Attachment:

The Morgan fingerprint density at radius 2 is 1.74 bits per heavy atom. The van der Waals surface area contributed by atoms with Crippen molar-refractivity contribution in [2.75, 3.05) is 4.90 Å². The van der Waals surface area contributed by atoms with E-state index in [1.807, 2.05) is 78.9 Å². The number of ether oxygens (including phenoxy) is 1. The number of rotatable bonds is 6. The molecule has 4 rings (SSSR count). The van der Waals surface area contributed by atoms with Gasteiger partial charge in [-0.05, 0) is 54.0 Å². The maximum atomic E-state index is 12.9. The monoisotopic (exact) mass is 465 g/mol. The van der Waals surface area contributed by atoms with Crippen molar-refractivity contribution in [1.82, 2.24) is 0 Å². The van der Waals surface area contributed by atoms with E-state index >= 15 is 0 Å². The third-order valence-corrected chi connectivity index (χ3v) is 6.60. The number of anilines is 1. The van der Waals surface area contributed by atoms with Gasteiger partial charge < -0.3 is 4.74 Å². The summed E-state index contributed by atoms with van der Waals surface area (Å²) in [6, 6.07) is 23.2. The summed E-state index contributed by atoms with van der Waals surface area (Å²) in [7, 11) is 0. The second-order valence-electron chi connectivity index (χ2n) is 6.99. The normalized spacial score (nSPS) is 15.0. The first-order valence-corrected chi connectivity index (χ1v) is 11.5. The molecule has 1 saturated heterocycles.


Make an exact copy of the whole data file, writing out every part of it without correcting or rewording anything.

The Morgan fingerprint density at radius 2 is 1.74 bits per heavy atom. The van der Waals surface area contributed by atoms with Crippen molar-refractivity contribution in [2.75, 3.05) is 4.90 Å². The van der Waals surface area contributed by atoms with E-state index in [1.807, 2.05) is 78.9 Å². The number of ether oxygens (including phenoxy) is 1. The number of rotatable bonds is 6. The molecule has 4 rings (SSSR count). The van der Waals surface area contributed by atoms with Gasteiger partial charge in [-0.05, 0) is 54.0 Å². The maximum atomic E-state index is 12.9. The monoisotopic (exact) mass is 465 g/mol. The van der Waals surface area contributed by atoms with Crippen molar-refractivity contribution in [1.82, 2.24) is 0 Å². The van der Waals surface area contributed by atoms with E-state index >= 15 is 0 Å². The third-order valence-corrected chi connectivity index (χ3v) is 6.60. The number of anilines is 1. The van der Waals surface area contributed by atoms with Gasteiger partial charge < -0.3 is 4.74 Å². The summed E-state index contributed by atoms with van der Waals surface area (Å²) in [6, 6.07) is 23.2. The summed E-state index contributed by atoms with van der Waals surface area (Å²) in [7, 11) is 0. The second-order valence-electron chi connectivity index (χ2n) is 6.99. The normalized spacial score (nSPS) is 15.0. The first-order valence-corrected chi connectivity index (χ1v) is 11.5. The molecule has 1 saturated heterocycles.